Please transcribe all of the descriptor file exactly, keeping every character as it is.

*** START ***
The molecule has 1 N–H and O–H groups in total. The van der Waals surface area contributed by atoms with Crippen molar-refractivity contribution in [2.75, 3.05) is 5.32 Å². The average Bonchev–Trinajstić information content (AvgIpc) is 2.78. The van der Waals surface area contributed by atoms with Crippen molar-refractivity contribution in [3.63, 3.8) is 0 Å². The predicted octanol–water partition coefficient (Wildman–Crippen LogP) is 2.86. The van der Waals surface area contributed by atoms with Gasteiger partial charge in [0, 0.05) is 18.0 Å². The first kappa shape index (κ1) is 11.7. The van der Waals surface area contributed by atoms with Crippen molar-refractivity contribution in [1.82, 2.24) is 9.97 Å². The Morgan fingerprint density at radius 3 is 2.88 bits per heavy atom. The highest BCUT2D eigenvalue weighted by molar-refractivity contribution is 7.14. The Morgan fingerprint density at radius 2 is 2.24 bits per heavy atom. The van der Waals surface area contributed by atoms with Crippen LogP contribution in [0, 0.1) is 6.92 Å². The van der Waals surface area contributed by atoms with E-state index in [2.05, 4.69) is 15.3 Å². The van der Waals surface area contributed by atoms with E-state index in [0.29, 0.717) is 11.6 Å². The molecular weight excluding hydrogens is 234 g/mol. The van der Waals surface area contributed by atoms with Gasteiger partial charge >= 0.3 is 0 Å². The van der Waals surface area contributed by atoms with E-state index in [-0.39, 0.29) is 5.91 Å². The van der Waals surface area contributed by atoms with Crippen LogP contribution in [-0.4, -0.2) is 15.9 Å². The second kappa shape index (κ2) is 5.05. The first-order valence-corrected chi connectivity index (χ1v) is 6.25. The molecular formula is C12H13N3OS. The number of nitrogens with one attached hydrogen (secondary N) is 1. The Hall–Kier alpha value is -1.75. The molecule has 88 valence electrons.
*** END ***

The molecule has 1 N–H and O–H groups in total. The van der Waals surface area contributed by atoms with Crippen molar-refractivity contribution in [2.75, 3.05) is 5.32 Å². The average Bonchev–Trinajstić information content (AvgIpc) is 2.78. The van der Waals surface area contributed by atoms with Crippen molar-refractivity contribution in [3.63, 3.8) is 0 Å². The predicted octanol–water partition coefficient (Wildman–Crippen LogP) is 2.86. The van der Waals surface area contributed by atoms with Gasteiger partial charge in [0, 0.05) is 18.0 Å². The first kappa shape index (κ1) is 11.7. The van der Waals surface area contributed by atoms with Crippen molar-refractivity contribution in [1.82, 2.24) is 9.97 Å². The Morgan fingerprint density at radius 3 is 2.88 bits per heavy atom. The highest BCUT2D eigenvalue weighted by molar-refractivity contribution is 7.14. The Morgan fingerprint density at radius 2 is 2.24 bits per heavy atom. The van der Waals surface area contributed by atoms with Crippen LogP contribution in [0, 0.1) is 6.92 Å². The van der Waals surface area contributed by atoms with E-state index in [2.05, 4.69) is 15.3 Å². The van der Waals surface area contributed by atoms with E-state index in [0.29, 0.717) is 11.6 Å². The molecular weight excluding hydrogens is 234 g/mol. The van der Waals surface area contributed by atoms with Gasteiger partial charge >= 0.3 is 0 Å². The van der Waals surface area contributed by atoms with E-state index in [-0.39, 0.29) is 5.91 Å². The van der Waals surface area contributed by atoms with Crippen LogP contribution in [-0.4, -0.2) is 15.9 Å². The second kappa shape index (κ2) is 5.05. The first-order valence-corrected chi connectivity index (χ1v) is 6.25. The molecular formula is C12H13N3OS. The number of nitrogens with one attached hydrogen (secondary N) is 1. The Hall–Kier alpha value is -1.75. The molecule has 88 valence electrons.